The world has undergone one convulsion after another during these last years. With the fall of the Berlin Wall, the old mechanisms that (nearly) coerced stability disappeared, which led to that, in general, each nation had to develop and maintain its own sources of stability and adaptability. The Arab Spring is a perfect example because of its very differentiated impact: while all semblance of order in Libya vanished and Syria endured days of catastrophe, Tunisia achieved a democratic election, Egypt reconstructed its old forms and Lebanon emerged relatively intact. What explains the differences and what does that tell us about the disorder characterizing Mexico in the last months and years?
An article and a book throw light on what permits or impedes adaptability in the face of highly volatile political, economic or social processes. In Resilient America, which could be translated as “The Adaptable United States”, Michael Nelson describes one of those anni horribili: in 1968, explains Nelson, the U.S. experienced urban disturbances, the Tet Offensive in Vietnam (the beginning of the end of that “adventure”), the assassinations of Martin Luther King and Robert Kennedy and the seizure of the USS Pueblo spy ship by North Korea. “Not since the Civil War and the Great Depression, says Nelson, has the American political system been submitted to greater stress than in 1968…” and yet, to a remarkable degree, “the system survived”.
In Mexico we had one of those years in 1994 that ended up causing basic changes in the political structure of the country, sowing the seeds of the deepest financial crisis that the nation had ever undergone and forcing the transformation of the electoral system, eventually giving rise to alternation of political parties in the presidency. Although the cost in terms of legitimacy for the system was enormous, it could be argued that the country survived the crisis because it found the manner of adapting. In this, the contrast between that moment and 2014 is patent: on this occasion, and at least to date, the capacity of adaptation appears diminished if not inexistent.
Nassim Nicholas Taleb and Gregory F. Treverton offer an interesting perspective in their article The Calm Before the Storm*, a text that fine-tunes and brings some of the concepts that Taleb developed in his previous books down to earth: The Black Swan, and Antifragile: Things That Gain From Disorder. In this article the authors have focused on the way a political system administers disorder. Their central argument is that some political systems have the capacity to tolerate tremendous stress, while others collapse prior to the first tensions. The solidity or fragility of a system depends on the institutional structures of each nation.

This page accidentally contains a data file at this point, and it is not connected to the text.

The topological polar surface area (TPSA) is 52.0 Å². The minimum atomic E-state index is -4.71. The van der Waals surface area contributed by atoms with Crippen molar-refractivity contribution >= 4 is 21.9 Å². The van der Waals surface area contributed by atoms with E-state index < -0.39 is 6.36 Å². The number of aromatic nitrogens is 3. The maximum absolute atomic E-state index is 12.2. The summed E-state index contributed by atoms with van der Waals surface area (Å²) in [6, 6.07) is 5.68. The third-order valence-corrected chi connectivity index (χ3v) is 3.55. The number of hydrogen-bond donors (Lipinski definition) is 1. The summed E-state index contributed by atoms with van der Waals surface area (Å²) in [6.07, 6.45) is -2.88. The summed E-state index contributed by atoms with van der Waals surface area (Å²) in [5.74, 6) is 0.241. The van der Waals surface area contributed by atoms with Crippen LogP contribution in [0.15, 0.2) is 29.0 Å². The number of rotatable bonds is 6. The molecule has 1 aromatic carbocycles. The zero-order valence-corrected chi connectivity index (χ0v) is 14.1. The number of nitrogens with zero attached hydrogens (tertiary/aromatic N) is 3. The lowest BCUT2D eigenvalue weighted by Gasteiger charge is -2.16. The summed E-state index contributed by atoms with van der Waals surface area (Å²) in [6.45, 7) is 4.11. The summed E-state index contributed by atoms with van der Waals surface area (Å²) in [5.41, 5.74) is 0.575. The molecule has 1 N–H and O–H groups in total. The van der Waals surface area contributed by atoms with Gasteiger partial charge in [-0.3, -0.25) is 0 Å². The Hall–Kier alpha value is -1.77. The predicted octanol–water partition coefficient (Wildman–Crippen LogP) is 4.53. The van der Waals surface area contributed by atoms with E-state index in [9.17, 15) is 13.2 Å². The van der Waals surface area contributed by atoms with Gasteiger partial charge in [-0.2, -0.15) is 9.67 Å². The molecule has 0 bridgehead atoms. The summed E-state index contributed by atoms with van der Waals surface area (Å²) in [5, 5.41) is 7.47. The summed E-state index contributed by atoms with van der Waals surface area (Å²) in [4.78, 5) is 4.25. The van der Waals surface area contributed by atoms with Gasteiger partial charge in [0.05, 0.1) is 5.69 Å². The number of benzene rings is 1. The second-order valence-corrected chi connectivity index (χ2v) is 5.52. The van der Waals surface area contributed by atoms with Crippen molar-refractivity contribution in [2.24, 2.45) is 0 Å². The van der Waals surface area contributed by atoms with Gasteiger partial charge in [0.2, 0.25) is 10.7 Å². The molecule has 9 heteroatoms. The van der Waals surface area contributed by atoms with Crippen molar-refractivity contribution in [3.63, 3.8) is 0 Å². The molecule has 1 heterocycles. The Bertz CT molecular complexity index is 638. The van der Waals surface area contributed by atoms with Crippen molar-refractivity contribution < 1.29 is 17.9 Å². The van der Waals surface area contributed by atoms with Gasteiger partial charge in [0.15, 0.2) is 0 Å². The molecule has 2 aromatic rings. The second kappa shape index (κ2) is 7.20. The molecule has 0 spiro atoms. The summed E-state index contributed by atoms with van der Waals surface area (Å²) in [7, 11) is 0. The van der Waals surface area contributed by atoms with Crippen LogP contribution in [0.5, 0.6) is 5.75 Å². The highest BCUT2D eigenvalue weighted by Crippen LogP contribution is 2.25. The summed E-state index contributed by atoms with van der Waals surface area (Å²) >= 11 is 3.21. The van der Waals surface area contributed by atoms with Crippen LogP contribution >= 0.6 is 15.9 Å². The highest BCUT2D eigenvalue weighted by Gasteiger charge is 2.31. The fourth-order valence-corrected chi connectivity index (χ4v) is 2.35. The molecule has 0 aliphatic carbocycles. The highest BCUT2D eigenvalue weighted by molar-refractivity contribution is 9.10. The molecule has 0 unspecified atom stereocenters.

Nelson deciphers the capacity of adaptation of the North American system at that moment because of its institutional structures (at some point he argues that “Madison rules America”, with this wishing to state that the separation of powers and political decentralization guarantees institutional behavior), as much as because the system-straining forces of discord were unaligned, they had no coherent political effect. More importantly, argues Nelson, the system includes mechanisms of dissention that allow any political force to express itself through perfectly established channels, whether these coincided or not with the government of the moment.
The Taleb and Treverton argument, more conceptual, is that taken at face value, centralization seems to make governments more effective, thus more stable. But that stability is an illusion. Centralization contributes to fragility. Although centralization reduces deviations from the norm, making things appear to run smoothly, it magnifies the consequences of those deviations that do occur. It concentrates turmoil in fewer but more severe episodes, which are disproportionally more harmful than cumulative small variations. In other words, centralization decreases local risks, such as provincial barons pocketing public funds, at the risk of increasing systemic risks, such as disastrous national-level reforms. Accordingly, highly centralized states, such as the Soviet Union, are more fragile than non-centralized ones, such as Switzerland, which is effectively composed of village-states. It would see they are talking about today’s Mexico.
The lesson would seem evident: Mexico is an extraordinarily diverse country in geographic, ethnic, religious and regional terms: While the Secretary of Finance is correct when he asserts that a development plan is required for the nation’s South that is distinct from that which has characterized the rest of the country, the solution that the current government has attempted –concentration of power, therefore concentration of responsibility- has done nothing other than exacerbate tensions. That exacerbation has translated into a disproportionate impact on the federal government, leaving it paralyzed. Instead of rendering it more effective, it has made it more vulnerable, more disposed to systemic attacks, therefore at greater risk for general stability. In retrospect, the chaotic decentralization of the last decade, as it turns out, had the benign effect of diversifying the systemic risk.
The latter does not imply that that is the lasting solution, but it does suggest that the present crisis is the product in good measure of having projected the characteristics of the State of Mexico –no alternation of political parties- to the remainder of the country, an increasingly more diverse and complex nation. Mexico must develop a political model that decentralizes power and establishes clear lines of responsibility, which in serious nations is called the Rule of Law.
*Foreign Affairs, January-February 2015